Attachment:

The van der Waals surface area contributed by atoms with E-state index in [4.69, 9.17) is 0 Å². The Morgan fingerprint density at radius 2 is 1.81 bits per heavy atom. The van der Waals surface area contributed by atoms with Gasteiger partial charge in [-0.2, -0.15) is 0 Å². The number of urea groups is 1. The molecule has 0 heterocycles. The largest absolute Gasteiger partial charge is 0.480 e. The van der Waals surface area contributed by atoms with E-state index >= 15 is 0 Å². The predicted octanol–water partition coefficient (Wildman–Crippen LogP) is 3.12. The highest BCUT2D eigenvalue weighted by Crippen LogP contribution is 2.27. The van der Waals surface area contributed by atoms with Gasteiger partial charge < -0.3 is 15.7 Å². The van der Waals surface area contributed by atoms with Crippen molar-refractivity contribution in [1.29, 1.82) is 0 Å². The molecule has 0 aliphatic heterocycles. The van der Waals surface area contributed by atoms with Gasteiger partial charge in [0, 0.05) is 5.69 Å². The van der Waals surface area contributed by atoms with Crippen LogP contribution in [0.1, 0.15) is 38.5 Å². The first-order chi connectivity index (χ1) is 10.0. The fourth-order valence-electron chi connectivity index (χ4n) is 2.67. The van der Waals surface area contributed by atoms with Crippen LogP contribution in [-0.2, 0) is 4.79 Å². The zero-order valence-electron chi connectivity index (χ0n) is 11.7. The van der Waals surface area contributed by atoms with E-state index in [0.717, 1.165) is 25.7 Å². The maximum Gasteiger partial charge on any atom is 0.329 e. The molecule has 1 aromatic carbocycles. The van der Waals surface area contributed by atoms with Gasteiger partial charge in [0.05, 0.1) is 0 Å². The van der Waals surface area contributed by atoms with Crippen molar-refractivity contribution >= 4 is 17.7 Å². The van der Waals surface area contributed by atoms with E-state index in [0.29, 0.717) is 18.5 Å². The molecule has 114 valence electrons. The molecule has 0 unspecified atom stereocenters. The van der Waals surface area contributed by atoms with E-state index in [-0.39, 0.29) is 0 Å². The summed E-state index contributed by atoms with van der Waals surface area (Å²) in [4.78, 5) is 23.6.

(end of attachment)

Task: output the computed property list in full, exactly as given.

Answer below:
The van der Waals surface area contributed by atoms with E-state index in [4.69, 9.17) is 0 Å². The Morgan fingerprint density at radius 2 is 1.81 bits per heavy atom. The van der Waals surface area contributed by atoms with Gasteiger partial charge in [-0.2, -0.15) is 0 Å². The number of urea groups is 1. The molecule has 0 heterocycles. The largest absolute Gasteiger partial charge is 0.480 e. The van der Waals surface area contributed by atoms with E-state index >= 15 is 0 Å². The predicted octanol–water partition coefficient (Wildman–Crippen LogP) is 3.12. The highest BCUT2D eigenvalue weighted by Crippen LogP contribution is 2.27. The van der Waals surface area contributed by atoms with Gasteiger partial charge < -0.3 is 15.7 Å². The van der Waals surface area contributed by atoms with Crippen molar-refractivity contribution in [1.29, 1.82) is 0 Å². The molecule has 0 aliphatic heterocycles. The van der Waals surface area contributed by atoms with Gasteiger partial charge in [0, 0.05) is 5.69 Å². The van der Waals surface area contributed by atoms with Crippen LogP contribution in [0.1, 0.15) is 38.5 Å². The first-order chi connectivity index (χ1) is 10.0. The fourth-order valence-electron chi connectivity index (χ4n) is 2.67. The van der Waals surface area contributed by atoms with Crippen LogP contribution in [-0.2, 0) is 4.79 Å². The zero-order valence-electron chi connectivity index (χ0n) is 11.7. The van der Waals surface area contributed by atoms with E-state index in [0.717, 1.165) is 25.7 Å². The maximum Gasteiger partial charge on any atom is 0.329 e. The molecule has 1 aromatic carbocycles. The van der Waals surface area contributed by atoms with Gasteiger partial charge in [0.05, 0.1) is 0 Å². The van der Waals surface area contributed by atoms with Crippen molar-refractivity contribution >= 4 is 17.7 Å². The van der Waals surface area contributed by atoms with E-state index in [0.29, 0.717) is 18.5 Å². The molecule has 114 valence electrons. The molecule has 0 unspecified atom stereocenters. The van der Waals surface area contributed by atoms with E-state index in [-0.39, 0.29) is 0 Å². The summed E-state index contributed by atoms with van der Waals surface area (Å²) in [4.78, 5) is 23.6.